Figure 2: Generalized diagram of compressibility factor (Pugliesi, 2015).

  • At low pressures (Pr << 1), gas behave like an ideal gas regardless of the temperature.
  • At high temperature (Tr >> 2), ideal gas behaviour is assumed with god accuracy regardless of the pressure.
  • The deviation from the ideal gas condition is greatest around the critical point.

All gases have a critical point, with the temperature, pressure and molar volume at the critical point being the critical constant. Above the critical temperature and pressure, gases behave as both liquid and gas (figure 3).


Critical Temperature, Tc (oC) Critical Pressure, Pc (atm)

Carbon dioxide




-118 50
Nitrogen -147








Figure 3: gases and their critical properties (ScienceHQ, 2020).

The Van De Waals Equation

Two parameters are derived from the molecule’s concepts, repulsion and attraction. First, assume the gas molecules are hard spheres to stress the actual volume available for the molecules (equation5):

PV¯=RT ⇒ P(V¯-b)=ZRT

Equation 5: Transformation of the ideal gas equation with the van der Waals ‘b’ term.


For every 1 mole of gas, the real volume for the gas molecules to occupy is the molar volume minus the volume of the sphere, b, with units m3 mol-1 or dm3 mol-1.

The pressure will depend on the frequency and the collision force between gas molecules and the walls of the vessel. The attractive forces between the molecules have strength proportional to the gas concentration (equation 6):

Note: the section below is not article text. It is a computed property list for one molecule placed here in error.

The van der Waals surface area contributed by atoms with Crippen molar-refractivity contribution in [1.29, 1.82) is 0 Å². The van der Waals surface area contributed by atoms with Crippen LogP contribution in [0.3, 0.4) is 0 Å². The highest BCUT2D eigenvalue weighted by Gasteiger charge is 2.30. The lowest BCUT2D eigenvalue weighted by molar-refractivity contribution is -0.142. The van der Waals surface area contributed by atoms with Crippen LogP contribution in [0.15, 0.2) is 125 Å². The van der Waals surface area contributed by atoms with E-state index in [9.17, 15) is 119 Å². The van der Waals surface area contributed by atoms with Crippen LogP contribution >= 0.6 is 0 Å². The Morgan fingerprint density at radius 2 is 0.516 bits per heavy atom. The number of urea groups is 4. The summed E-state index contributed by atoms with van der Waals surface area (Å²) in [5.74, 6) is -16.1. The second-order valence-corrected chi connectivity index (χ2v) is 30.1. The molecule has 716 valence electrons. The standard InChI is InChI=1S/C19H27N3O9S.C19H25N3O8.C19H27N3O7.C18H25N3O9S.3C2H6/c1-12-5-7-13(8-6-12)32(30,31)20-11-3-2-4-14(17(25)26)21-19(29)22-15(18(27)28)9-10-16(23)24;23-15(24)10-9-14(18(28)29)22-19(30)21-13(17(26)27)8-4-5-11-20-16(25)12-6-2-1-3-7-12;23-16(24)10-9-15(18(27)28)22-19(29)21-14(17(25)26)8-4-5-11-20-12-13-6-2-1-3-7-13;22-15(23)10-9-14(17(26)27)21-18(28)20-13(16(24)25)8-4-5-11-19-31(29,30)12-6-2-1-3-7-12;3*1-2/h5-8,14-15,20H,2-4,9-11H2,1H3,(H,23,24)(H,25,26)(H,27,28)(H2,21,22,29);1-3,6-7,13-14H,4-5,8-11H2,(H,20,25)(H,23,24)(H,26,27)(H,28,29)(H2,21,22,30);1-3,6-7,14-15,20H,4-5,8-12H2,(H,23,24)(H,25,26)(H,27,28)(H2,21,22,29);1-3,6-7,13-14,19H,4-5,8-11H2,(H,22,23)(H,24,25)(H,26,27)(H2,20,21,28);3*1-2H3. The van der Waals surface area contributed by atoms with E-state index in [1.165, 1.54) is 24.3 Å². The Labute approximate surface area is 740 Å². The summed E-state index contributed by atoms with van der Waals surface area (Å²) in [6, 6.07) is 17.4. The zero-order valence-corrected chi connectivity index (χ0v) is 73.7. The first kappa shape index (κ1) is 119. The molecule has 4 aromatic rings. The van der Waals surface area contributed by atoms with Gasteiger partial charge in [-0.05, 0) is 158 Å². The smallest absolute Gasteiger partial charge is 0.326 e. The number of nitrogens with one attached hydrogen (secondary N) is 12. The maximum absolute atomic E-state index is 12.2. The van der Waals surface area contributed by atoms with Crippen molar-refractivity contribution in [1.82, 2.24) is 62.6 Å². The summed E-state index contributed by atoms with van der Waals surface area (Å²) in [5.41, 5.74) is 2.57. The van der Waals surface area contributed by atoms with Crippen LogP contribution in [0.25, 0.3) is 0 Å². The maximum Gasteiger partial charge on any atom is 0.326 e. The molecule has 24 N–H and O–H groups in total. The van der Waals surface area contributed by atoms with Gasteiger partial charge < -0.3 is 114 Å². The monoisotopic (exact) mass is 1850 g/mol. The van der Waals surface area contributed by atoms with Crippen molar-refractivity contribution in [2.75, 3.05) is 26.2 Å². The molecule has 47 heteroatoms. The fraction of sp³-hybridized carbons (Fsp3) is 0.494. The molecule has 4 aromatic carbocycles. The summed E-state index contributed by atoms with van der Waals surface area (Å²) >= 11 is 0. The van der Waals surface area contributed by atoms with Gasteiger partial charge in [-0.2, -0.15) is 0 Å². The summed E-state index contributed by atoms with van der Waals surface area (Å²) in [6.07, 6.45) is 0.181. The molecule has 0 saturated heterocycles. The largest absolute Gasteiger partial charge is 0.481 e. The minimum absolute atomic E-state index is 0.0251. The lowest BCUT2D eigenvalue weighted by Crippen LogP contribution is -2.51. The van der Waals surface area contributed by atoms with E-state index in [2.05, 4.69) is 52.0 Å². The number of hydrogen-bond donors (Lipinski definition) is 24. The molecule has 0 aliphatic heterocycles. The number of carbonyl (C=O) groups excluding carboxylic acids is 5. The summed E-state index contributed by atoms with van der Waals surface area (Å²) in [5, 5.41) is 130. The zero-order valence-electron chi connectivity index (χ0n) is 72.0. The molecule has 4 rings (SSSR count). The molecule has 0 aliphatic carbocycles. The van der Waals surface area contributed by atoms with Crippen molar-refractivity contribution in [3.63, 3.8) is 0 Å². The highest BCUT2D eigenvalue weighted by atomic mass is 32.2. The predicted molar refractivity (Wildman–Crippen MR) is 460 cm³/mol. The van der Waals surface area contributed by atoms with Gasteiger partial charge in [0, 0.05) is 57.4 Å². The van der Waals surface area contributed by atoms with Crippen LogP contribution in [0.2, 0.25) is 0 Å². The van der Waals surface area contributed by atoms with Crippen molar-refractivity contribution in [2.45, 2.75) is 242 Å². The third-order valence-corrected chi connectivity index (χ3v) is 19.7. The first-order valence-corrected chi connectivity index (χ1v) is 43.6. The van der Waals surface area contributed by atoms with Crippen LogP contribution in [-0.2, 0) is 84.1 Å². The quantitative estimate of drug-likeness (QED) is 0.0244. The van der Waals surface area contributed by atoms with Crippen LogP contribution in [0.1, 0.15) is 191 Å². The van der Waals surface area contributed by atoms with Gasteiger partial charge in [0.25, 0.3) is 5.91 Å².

Fattract ∝nV or Fattract ∝1V¯

Equation 6: Equation linking attractive forces and volume/molar volume.


Because the attractive force results in a reduced frequency and force of collisions, the pressure will be reduced in proportion to the square of the concentration, with a and b being the van der Waals coefficients that are independent of the temperature (equation 7).

P=RT(V¯-b) – aV2¯

Equation 7: Van der Waals Equation.


For the van der Waals equation there are two main features:

The first feature is that perfect gas isotherms are obtained at large molar volumes and high temperatures, with the RT term (equation) being too high at high temperatures so the first term greatly exceeds the second term. Also, if the molar volume is too large then the equation (equation) can be reduced to the ideal gas equation (equation).

The second feature is that liquid and gases will co-exist when both the cohesive and dispersing effects are balanced, which is referred to as the van der Waals loop when both terms have the same magnitude, which is very convenient and can predict large errors for some conditions (loops). The first term occurs due to the kinetic energy of the molecules and their repulsive forces, and the second represents the attractive interactions.


Pugliesi, D. (2015). File: Compressibility factor generalized diagram.png. Retrieved from Wikimedia Commons: https://commons.wikimedia.org/wiki/File:Compressibility_factor_generalized_diagram.png
ScienceHQ. (2020). Introduction to thermodynamics. Retrieved from ScienceHQ: http://www.sciencehq.com/physics/introduction-to-thermodynamics-2.html
Stack Exchange. (2019). Compressibility Factor Graph – Which gas attains a deeper minimum? Retrieved from Stack Exchange: https://chemistry.stackexchange.com/questions/107843/compressibility-factor-graph-which-gas-attains-a-deeper-minimum